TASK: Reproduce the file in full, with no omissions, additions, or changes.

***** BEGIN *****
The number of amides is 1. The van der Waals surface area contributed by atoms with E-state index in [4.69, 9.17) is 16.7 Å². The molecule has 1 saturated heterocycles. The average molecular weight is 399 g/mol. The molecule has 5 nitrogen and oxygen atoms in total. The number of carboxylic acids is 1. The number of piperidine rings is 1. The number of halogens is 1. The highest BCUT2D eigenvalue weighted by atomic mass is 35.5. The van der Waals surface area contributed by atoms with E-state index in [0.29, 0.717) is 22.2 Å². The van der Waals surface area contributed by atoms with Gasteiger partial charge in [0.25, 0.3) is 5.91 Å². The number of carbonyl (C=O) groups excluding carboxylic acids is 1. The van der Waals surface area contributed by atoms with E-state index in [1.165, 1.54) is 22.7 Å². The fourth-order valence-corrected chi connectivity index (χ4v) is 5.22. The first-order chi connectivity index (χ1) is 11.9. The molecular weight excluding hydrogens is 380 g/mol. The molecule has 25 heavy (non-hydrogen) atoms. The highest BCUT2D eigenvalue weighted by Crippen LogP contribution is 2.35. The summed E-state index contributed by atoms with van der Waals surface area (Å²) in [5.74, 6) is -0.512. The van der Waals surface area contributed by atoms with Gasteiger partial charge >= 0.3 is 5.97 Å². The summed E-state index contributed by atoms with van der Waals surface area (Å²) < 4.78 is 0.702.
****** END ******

The number of amides is 1. The van der Waals surface area contributed by atoms with E-state index in [4.69, 9.17) is 16.7 Å². The molecule has 1 saturated heterocycles. The average molecular weight is 399 g/mol. The molecule has 5 nitrogen and oxygen atoms in total. The number of carboxylic acids is 1. The number of piperidine rings is 1. The number of halogens is 1. The highest BCUT2D eigenvalue weighted by atomic mass is 35.5. The van der Waals surface area contributed by atoms with E-state index in [0.29, 0.717) is 22.2 Å². The van der Waals surface area contributed by atoms with Gasteiger partial charge in [0.25, 0.3) is 5.91 Å². The number of carbonyl (C=O) groups excluding carboxylic acids is 1. The van der Waals surface area contributed by atoms with E-state index in [1.165, 1.54) is 22.7 Å². The fourth-order valence-corrected chi connectivity index (χ4v) is 5.22. The first-order chi connectivity index (χ1) is 11.9. The molecular weight excluding hydrogens is 380 g/mol. The molecule has 25 heavy (non-hydrogen) atoms. The highest BCUT2D eigenvalue weighted by Crippen LogP contribution is 2.35. The summed E-state index contributed by atoms with van der Waals surface area (Å²) in [5.74, 6) is -0.512. The van der Waals surface area contributed by atoms with Gasteiger partial charge >= 0.3 is 5.97 Å². The summed E-state index contributed by atoms with van der Waals surface area (Å²) < 4.78 is 0.702.